I pause, intrigued by her tone. “Did you ask daddy?” I ask her.

“Yes. He said no too,” she responds.

“Meadow!” I scold, “If daddy said no, you shouldn’t ask mommy. You need to respect what daddy said. We already ordered. You can have a cheeseburger next time.”

Another pause, then again, without whining but with a hint of tears in her eyes and in her voice. “Please mama, please can I have a cheeseburger?”

“No.” I reply, once more. “Mommy and daddy both said no. Do not ask again or you will be in trouble.”

And again quietly, this time with a tear or two escaping and running down her cheek, desperation in her voice, “Please mom. Can I have a cheeseburger?”

At this point I am appalled and more than irritated. I cannot believe she has asked four times for the cheeseburger! It’s like she is not hearing me at all! I turn to Chaz and ask him to talk to her, she sits beside him and cries as he does. I cannot hear what he is saying. I take the moment to calm my frustrations. Meadow stays in the chair beside Chaz for several minutes before returning to her seat beside our friends. I get distracted, talking to the couple beside us and forget, for a moment, what just occured between my daughter and me.

A few minutes later our table’s orders arrive.

“Chicken quesadilla?” the waiter asks. The friend sitting beside me responds that it is her’s.

“Cheeseburger?” he asks, holding up the next plate. No one responds. Several of us look at each other.

“Cheeseburger?” the waiter asks again. Still no response. “It must be another table’s,” someone says. The waiter sets it down and moves on.

In that moment I look at my husband. My eyebrows raise, and his do as well, as it dawns on both of us what has happened. We look over at our five year old. She is sitting in her chair, tears streaming down her face, looking stuck and absolutely miserable.

“Did you order a cheeseburger?” I ask her. She nods miserably. I resist the urge to burst out laughing. I find the situation both hilarious and pitiful all at the same time.

I turn to the couple sitting beside her, “Did she order it all by herself!?” (this has never happened before)

“She said that was what she wanted. We helped her order it.” they respond.

We tell the waiter who ordered the cheeseburger and I look at my daughter as he sets it down in front of her. She is still crying.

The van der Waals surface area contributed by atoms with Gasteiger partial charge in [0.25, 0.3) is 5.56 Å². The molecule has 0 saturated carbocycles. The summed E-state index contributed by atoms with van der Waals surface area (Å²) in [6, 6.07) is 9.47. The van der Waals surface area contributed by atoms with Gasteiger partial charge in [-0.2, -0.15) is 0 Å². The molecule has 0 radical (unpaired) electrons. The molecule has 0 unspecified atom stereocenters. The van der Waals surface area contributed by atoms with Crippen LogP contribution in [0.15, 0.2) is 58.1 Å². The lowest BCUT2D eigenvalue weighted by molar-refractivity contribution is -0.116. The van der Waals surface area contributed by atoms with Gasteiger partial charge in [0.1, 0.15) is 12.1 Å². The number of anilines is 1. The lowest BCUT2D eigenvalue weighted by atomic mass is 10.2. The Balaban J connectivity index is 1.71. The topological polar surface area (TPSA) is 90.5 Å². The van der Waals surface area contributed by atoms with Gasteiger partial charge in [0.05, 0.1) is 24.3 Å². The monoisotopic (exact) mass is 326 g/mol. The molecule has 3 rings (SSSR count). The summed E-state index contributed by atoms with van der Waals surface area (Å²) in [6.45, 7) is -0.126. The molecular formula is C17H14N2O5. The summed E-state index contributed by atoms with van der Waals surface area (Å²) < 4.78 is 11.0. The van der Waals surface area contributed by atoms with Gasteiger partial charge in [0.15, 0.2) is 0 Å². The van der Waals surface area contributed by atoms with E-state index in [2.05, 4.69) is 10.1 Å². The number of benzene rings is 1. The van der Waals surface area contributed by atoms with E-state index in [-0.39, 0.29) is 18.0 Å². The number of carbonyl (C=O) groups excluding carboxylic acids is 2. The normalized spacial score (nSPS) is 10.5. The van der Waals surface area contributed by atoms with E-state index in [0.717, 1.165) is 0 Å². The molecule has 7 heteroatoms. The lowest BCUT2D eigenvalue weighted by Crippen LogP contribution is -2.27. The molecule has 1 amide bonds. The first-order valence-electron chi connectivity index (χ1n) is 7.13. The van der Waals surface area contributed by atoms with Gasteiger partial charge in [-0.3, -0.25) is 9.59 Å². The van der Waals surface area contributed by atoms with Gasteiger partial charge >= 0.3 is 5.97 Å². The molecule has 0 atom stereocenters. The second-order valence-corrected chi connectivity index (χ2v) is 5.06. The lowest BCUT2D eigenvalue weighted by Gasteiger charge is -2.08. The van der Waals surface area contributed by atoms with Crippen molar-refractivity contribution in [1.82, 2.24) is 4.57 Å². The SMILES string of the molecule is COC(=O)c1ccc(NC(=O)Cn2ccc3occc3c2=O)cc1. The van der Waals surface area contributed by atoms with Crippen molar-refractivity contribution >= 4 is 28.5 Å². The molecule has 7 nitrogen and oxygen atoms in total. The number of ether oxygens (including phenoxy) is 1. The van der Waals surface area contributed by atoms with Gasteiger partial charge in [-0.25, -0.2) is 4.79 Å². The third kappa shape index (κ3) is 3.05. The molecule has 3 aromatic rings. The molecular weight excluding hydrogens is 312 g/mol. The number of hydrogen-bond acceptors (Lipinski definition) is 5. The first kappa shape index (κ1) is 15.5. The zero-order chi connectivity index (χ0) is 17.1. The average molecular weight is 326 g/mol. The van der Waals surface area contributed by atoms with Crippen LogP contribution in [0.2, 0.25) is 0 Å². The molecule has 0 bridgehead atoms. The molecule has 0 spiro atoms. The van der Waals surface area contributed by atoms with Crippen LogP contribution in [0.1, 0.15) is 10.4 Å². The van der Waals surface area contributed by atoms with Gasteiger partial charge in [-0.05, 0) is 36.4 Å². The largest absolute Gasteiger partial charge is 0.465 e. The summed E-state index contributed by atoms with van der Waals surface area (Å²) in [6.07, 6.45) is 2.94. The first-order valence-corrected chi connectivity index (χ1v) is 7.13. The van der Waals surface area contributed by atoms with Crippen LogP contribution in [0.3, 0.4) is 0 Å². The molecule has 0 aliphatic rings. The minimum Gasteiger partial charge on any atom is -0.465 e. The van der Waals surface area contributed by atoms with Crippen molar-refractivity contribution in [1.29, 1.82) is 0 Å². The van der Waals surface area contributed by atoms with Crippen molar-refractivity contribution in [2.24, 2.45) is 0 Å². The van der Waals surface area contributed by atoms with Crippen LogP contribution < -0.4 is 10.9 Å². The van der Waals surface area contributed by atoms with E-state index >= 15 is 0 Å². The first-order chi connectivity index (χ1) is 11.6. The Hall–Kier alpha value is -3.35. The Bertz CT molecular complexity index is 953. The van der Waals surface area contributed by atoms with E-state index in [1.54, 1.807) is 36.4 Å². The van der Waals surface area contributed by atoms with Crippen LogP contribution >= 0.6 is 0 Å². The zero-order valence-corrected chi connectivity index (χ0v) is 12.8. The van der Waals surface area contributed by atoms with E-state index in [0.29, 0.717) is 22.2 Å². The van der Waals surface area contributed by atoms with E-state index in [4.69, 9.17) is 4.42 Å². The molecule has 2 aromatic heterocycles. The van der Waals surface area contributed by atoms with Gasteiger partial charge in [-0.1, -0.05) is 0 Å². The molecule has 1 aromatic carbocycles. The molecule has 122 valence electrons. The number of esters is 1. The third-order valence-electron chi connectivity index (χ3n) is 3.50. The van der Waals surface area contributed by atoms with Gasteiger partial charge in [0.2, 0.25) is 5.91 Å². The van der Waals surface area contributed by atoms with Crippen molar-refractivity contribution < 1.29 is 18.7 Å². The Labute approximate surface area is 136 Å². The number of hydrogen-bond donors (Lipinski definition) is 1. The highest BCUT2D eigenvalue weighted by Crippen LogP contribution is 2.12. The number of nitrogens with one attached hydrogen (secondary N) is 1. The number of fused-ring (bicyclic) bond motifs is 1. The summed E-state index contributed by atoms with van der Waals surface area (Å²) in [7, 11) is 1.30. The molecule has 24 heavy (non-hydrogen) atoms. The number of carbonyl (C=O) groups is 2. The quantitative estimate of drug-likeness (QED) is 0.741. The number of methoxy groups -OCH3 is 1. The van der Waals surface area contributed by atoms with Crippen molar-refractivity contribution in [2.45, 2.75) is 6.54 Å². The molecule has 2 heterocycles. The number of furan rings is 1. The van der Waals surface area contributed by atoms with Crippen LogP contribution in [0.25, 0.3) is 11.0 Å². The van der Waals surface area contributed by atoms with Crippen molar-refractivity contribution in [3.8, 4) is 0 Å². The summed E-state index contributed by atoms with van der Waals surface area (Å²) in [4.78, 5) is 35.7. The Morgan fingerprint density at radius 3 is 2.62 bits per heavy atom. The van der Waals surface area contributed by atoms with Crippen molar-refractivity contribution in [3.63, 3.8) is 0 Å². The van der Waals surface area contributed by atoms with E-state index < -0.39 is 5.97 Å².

My heart melts as I become fully aware of the situation- She expressed to our friends what she wanted to eat. They ordered it for her. She realized then that she had not asked first, so she asks, after the fact, probably not expecting us to continually and firmly say no. She can’t get a yes, but knows its already been ordered and doesn’t know what to do. (why she didn’t just tell us that she had already ordered it and deal with it that way, I do not know.) So she asks way too many times, then falls to pieces as the inevitable arrival of the unauthorized cheeseburger becomes more and more imminent. Oh. My. Word. My heart melts.

I stand up from my chair, walk over to my daughter’s chair and motion for her to follow me. We find a quiet corner in the restaurant (in an effort to avoid embarrassing her further by talking to her in front of the entire table) and I hold her in my lap as she cries. We talk. I explain to her that it was one big misunderstanding, that she is not in trouble, that I’m sorry for the misunderstanding, that sometimes misunderstandings happen. I tell her it is ok for her to eat her cheeseburger, remind her again that she is not in trouble and hold her tightly, whispering a few more assurances into her sweet smelling curls.

She says she does not want her cheeseburger, that she is not hungry, that she just wants to go home. I tell her I understand that she is emotional, that we should take some deep breaths and go back to the table and eat. She repeats her first statement. I realize then that continuing to talk about it is probably not going to help. I change the subject. I suggest that we set the cheeseburger aside, eat it later when she does get hungry, and work on coloring a picture for her aunt who has had an emotional morning too. This idea peaks her interest. She stops crying, asks why her aunt is emotional, then gets excited about drawing a picture to help her aunt not be sad anymore.

I take her back to the table and sit her between me and her brother. She shares half of her fries with him, dumping a mound of ketchup onto her plate for him to dip his fries in. We talk and color and eventually her appetite returns.

As I watch her sitting beside me, eating her burger and fries, coloring her picture and talking to her brother, I am reminded how much I adore my children. I think about how important good communication is. I realize that, even in ridiculous and irritating situations, I am so, so blessed to be a mama of two fascinating, complicated, unique little people. And I decide that when I get home, I will have to write a blog post about the inevitable arrival of the unauthorized cheeseburger!